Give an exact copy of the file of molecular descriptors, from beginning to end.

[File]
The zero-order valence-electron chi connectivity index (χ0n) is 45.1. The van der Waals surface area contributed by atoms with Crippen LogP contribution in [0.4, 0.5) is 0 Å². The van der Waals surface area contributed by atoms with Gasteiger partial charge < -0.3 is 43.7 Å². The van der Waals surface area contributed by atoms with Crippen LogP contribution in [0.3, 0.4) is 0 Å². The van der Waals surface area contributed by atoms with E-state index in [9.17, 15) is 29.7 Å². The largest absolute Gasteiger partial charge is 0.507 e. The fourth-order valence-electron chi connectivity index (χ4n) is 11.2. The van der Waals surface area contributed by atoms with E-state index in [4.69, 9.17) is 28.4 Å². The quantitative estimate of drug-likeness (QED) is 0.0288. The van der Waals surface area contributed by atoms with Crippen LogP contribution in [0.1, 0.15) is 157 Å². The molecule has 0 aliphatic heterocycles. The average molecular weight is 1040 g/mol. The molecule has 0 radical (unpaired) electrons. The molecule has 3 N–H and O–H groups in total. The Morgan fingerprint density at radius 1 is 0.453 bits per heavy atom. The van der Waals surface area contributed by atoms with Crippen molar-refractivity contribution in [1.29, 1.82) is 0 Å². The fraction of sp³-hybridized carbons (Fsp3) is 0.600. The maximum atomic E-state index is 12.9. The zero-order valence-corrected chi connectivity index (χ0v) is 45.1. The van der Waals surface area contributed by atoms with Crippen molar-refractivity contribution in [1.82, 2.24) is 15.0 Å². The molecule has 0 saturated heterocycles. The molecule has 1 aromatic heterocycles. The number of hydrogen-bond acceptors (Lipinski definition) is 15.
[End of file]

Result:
The zero-order valence-electron chi connectivity index (χ0n) is 45.1. The van der Waals surface area contributed by atoms with Crippen LogP contribution in [0.4, 0.5) is 0 Å². The van der Waals surface area contributed by atoms with Gasteiger partial charge < -0.3 is 43.7 Å². The van der Waals surface area contributed by atoms with Crippen LogP contribution in [0.3, 0.4) is 0 Å². The van der Waals surface area contributed by atoms with E-state index in [9.17, 15) is 29.7 Å². The largest absolute Gasteiger partial charge is 0.507 e. The fourth-order valence-electron chi connectivity index (χ4n) is 11.2. The van der Waals surface area contributed by atoms with E-state index in [4.69, 9.17) is 28.4 Å². The quantitative estimate of drug-likeness (QED) is 0.0288. The van der Waals surface area contributed by atoms with Crippen LogP contribution in [0.1, 0.15) is 157 Å². The molecule has 0 aliphatic heterocycles. The average molecular weight is 1040 g/mol. The molecule has 0 radical (unpaired) electrons. The molecule has 3 N–H and O–H groups in total. The Morgan fingerprint density at radius 1 is 0.453 bits per heavy atom. The van der Waals surface area contributed by atoms with Crippen molar-refractivity contribution in [1.29, 1.82) is 0 Å². The fraction of sp³-hybridized carbons (Fsp3) is 0.600. The maximum atomic E-state index is 12.9. The zero-order valence-corrected chi connectivity index (χ0v) is 45.1. The van der Waals surface area contributed by atoms with Crippen molar-refractivity contribution in [1.82, 2.24) is 15.0 Å². The molecule has 0 saturated heterocycles. The molecule has 1 aromatic heterocycles. The number of hydrogen-bond acceptors (Lipinski definition) is 15.